The Art of Playing Jazz Guitar - A True Preparation Primer Part 1
Author: John Belthoff
I'm not going to kid you; playing Jazz Guitar is extremely difficult at best and almost downright impossible at worst. However there are things you can do to improve your improvisation skills and feeling and we'll discuss them throughout this multi part series so look for additional parts in the near future.
What can I say about practice? Just do it and do it often! Do it everyday. When you think you have done enough do it again.
I am not just talking about picking up the guitar and playing a few songs I am talking about real practicing for the environment that you will eventually be playing in which is, of course, in an ensemble with other musicians who we hope will always be better than you.
Here are the basics...
When practicing always use a metronome!
If I didn't make that part clear perhaps this may help: ALWAYS USE A METRONOME!
If you feel that you don't need a metronome stop reading this article, stop practicing and go get some ice cream because you will get the same or even better results and you certainly will enjoy yourself a whole lot more in the process if you do. If you are committed read on.
Still with me?
When using your metronome try to feel your timing on different clicks. For instance for a swing feel have your metronome click on beats 2 and 4 rather than 1 and 3. This will give you an instant swing feel and also take away that nasty crutch so you are forced to know where beat 1 really is.
We never, ever, want to rely on our drummer, who may be in the middle of a complex experimental improvisation just when you need him/her the most, to tell us where beat 1 is. How many times have you been in that situation?
Sound simple? It is!
Sound easy? Try it for a month and you let me know how it goes.
Let's delve into this a little. When practicing using this technique of displacing metronome clicks for beats try these: practice a 3/4 tune using the metronome clicking once per measure and only on beat 2. Then switch to only on beats 3. See how the feeling changes. Practice it, learn it, feel it and then you can start to own it.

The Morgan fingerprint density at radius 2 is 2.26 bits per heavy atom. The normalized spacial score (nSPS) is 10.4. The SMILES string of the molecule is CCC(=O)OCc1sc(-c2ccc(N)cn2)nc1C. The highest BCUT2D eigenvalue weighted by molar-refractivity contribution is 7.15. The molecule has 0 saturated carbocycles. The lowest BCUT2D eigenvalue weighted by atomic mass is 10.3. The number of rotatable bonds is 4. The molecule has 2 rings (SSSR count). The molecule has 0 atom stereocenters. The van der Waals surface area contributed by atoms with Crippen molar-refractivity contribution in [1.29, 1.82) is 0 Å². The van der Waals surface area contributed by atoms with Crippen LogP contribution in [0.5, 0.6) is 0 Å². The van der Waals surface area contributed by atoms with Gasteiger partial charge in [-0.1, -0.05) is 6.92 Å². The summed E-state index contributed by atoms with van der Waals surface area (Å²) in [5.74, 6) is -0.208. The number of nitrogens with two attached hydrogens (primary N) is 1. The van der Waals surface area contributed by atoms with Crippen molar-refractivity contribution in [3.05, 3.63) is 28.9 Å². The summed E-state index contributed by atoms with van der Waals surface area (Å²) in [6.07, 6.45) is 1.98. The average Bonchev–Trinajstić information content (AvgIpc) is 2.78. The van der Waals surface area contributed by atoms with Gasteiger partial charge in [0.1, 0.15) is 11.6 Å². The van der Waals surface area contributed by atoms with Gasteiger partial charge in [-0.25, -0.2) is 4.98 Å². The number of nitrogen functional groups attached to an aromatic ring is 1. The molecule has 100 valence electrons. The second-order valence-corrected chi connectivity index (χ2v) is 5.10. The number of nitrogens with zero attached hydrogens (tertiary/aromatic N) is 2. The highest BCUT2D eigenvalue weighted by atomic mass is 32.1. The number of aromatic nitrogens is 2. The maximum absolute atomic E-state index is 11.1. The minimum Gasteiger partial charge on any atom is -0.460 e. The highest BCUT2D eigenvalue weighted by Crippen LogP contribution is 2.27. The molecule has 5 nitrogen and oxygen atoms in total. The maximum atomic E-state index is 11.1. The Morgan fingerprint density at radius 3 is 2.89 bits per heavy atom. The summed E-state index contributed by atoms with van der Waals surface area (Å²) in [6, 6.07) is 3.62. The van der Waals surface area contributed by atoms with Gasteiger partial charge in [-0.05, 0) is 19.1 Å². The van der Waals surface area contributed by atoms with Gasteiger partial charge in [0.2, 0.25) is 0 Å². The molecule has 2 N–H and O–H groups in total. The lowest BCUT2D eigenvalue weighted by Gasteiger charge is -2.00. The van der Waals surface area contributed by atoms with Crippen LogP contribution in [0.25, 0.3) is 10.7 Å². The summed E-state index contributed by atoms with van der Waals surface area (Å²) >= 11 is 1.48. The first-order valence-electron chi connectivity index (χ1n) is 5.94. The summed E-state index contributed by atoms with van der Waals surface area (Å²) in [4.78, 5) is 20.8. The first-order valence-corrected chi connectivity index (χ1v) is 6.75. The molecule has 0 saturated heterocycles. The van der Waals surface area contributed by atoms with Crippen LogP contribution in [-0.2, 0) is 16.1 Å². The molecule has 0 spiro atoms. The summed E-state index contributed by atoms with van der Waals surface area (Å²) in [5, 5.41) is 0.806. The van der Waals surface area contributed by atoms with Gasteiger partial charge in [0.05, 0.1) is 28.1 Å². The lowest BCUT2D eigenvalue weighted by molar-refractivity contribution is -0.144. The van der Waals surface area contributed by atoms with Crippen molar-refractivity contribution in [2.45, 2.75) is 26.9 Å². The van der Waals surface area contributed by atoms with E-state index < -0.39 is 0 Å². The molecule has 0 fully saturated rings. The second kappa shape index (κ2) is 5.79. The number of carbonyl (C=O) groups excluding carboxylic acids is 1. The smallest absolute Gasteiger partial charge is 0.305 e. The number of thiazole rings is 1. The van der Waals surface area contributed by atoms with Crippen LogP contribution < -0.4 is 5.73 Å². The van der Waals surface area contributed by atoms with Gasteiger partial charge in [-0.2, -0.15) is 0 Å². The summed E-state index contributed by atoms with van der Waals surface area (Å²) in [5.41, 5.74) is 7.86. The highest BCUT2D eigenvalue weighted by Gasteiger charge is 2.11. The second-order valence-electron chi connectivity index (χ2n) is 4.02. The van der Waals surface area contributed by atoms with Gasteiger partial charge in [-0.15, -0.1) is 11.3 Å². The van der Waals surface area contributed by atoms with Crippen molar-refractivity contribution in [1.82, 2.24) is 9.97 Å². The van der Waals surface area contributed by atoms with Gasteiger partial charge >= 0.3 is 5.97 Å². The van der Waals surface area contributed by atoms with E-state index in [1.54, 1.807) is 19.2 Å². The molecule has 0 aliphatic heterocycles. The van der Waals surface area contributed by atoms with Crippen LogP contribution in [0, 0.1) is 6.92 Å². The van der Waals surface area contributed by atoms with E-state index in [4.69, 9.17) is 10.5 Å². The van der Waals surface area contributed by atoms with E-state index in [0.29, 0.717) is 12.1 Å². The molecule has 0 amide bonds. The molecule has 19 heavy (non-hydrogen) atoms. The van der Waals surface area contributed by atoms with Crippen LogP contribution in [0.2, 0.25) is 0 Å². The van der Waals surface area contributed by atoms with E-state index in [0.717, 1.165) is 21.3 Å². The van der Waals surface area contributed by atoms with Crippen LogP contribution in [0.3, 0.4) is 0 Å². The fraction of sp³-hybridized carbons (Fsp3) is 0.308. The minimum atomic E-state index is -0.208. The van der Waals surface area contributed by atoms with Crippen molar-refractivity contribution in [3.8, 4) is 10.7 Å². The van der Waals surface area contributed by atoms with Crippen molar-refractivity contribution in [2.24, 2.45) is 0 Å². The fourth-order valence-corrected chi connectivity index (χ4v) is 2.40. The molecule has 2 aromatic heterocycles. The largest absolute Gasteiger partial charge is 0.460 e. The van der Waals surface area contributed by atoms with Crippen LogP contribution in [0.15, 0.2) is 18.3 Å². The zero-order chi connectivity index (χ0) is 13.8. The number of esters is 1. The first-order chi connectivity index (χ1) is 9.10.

If you want to get fancy place the metronome to click every fifth beat while you play a tune in 3. This will shift the accents and feeling from bar to bar and will also allow your brain to break free from it's learned behavior which is designed to make you not want to think.
What did you say?
That's right! More times than not the human brain is your biggest enemy. It always seeks comfort and practicing in the fashion described above is not at all comfortable for your brain. In these cases I recommend telling your brain what my son often likes to say, "To bad..., so sad!"
We as musicians need to experience and comprehend the natural tendencies of the brain's normal behavior so we can learn to truly challenge ourselves to open up our minds to the gargantuan creative possibilities that await us when we do. This doesn't happen by accident nor does it happen by itself nor will it come easy. It takes an extreme effort on our parts.
Whether you have your instrument with you or not you can practice your timing. If you get a small battery operated metronome, which I recommend, you can bring it with you when you are driving back and forth to work. Practice the above examples in your car while singing. Don't worry if you can't sing you are trying to own these feelings and if you can't articulate these feelings with your voice you will never truly own them.
I have outlined several examples for displacement of beats. The idea is simple enough so that you can come up with more deviations on your own and you should keep changing them when you practice.
The point here is that true understanding and your eventual ownership of various beats and feelings associated with them do not reside strictly inside those beats and feelings. By looking only inside the beats you are shutting off all creative thinking that is necessary to truly exploit their full potential.
Real understanding resides outside and you must find out what that means. To truly find it you must force yourself and be willing to look everywhere else but the beats themselves. This simple metronome technique will get you started and point you on your journey to achieving that goal. Don't limit yourself to applying this technique only to timing but that statement is for another part of this series.
Have fun, practice and always play your heart out!
Copyright 2006 John Belthoff
About the author
John Belthoff is a Professional Audio Engineer and an Avid Web Developer who plays and also teaches Jazz Guitar in his spare time. His latest web projects include the Internet Production Guide: http://www.iproductionguide.com and he owns a small Asp Hosting Company: http://www.hostsstation.com. You can contact him at his personal web site Studio JB: http://www.johnbelthoff.com.
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